Is it all in my head?
Many of the symptoms we experience with IBD are invisible – joint pain and fatigue being the major players that spring to my mind! Low levels of iron, B12, and Vitamin D, plus the emotional impact such as anxiety, PTSD and depression are all invisible too, but we feel them, don’t we?
My worsening symptoms
I began experiencing lower, right-sided abdominal pain in 2012, which got progressively worse over time. I had mentioned it frequently during my appointments with my IBD nurse, but it never seemed of interest. One time, when I had pushed the issue, she said: “It may just something you may have to live with.”
I would have found that much more acceptable if it had been investigated and there was nothing to be seen, but it wasn’t, so I continued taking painkillers every day to function and tried to accept that this may be my life now.
Feelings dismissed by doctors and nurses
The lack of interest in my reported symptoms left me feeling deflated. I didn’t want a life on painkillers. When the pain had got worse, I had gone on to stronger painkillers, so when I reported that I had also started vomiting, my IBD nurse said that the painkillers were probably the cause. I kept wondering if they weren’t investigating because they did not believe me. Did they think it was all in my head? Was it?
In 2014, after multiple medication failures for pouchitis, I was due to start Infliximab, but I had to have a pouchoscopy to verify active disease before I could start it. That pouchoscopy was particularly traumatic. I usually tolerated them pretty well, but this one had been different.
The pain was unreal. I remember giving myself a good bash in the face with the gas and air mouthpiece as I wiped a tear from my eye because it had literally made my eyes water! During that pouchoscopy, a stricture had been identified where my j-pouch joined my small intestine, which was too narrow for the camera to pass through.
This all led to emergency surgery
Further testing led to the discovery of two strictures (narrowing’s in the intestine); one small and one long, right next to each other. A week later I was under the knife as the surgeon felt emergency surgery was necessary.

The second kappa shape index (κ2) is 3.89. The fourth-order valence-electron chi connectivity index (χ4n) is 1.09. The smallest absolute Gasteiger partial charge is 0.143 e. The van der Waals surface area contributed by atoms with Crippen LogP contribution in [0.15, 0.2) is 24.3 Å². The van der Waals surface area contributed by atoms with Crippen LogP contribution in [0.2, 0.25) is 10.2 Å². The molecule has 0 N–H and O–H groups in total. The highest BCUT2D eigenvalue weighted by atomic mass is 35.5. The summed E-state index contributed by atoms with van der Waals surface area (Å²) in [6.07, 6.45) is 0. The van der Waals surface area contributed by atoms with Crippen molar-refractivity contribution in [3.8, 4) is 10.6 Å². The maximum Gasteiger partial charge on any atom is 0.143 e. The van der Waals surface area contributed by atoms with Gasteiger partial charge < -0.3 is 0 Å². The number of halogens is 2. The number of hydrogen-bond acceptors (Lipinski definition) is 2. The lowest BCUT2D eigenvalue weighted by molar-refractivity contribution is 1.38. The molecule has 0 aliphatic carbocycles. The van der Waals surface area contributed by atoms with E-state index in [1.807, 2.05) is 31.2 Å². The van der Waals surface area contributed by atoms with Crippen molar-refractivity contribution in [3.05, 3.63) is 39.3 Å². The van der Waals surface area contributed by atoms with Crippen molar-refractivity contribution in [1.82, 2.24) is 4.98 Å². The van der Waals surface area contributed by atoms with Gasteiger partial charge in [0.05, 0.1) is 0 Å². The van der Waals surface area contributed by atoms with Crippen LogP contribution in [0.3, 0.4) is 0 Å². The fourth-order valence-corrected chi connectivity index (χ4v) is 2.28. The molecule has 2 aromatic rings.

It turned out that the short one had been an abscess and the long one had been a twist in my intestine. After the surgery, the surgeon had said that he couldn’t understand how I was still walking around in such a state, but the truth was, by that time, I really had started to believe that maybe it was all in my head.
If you feel something isn't right, it probably isn't
It sounds weird to say that it’s lucky that I had chronic pouchitis, but that’s how I feel. How much longer would the pain and vomiting have gone undiagnosed if I hadn’t needed that pouchoscopy to get Infliximab? It’s not something I even want to think about!
So, my story may not be about the most common issues we have with IBD (I have a fair few of those as well), but reaching a point where you actually begin to believe that it may all be in your head is not so uncommon.
The moral of the story? Be your own advocate! You are the only one that really knows what your “normal” feels like, so if you believe that something isn’t right, push for investigations. I will certainly never just leave it ever again!
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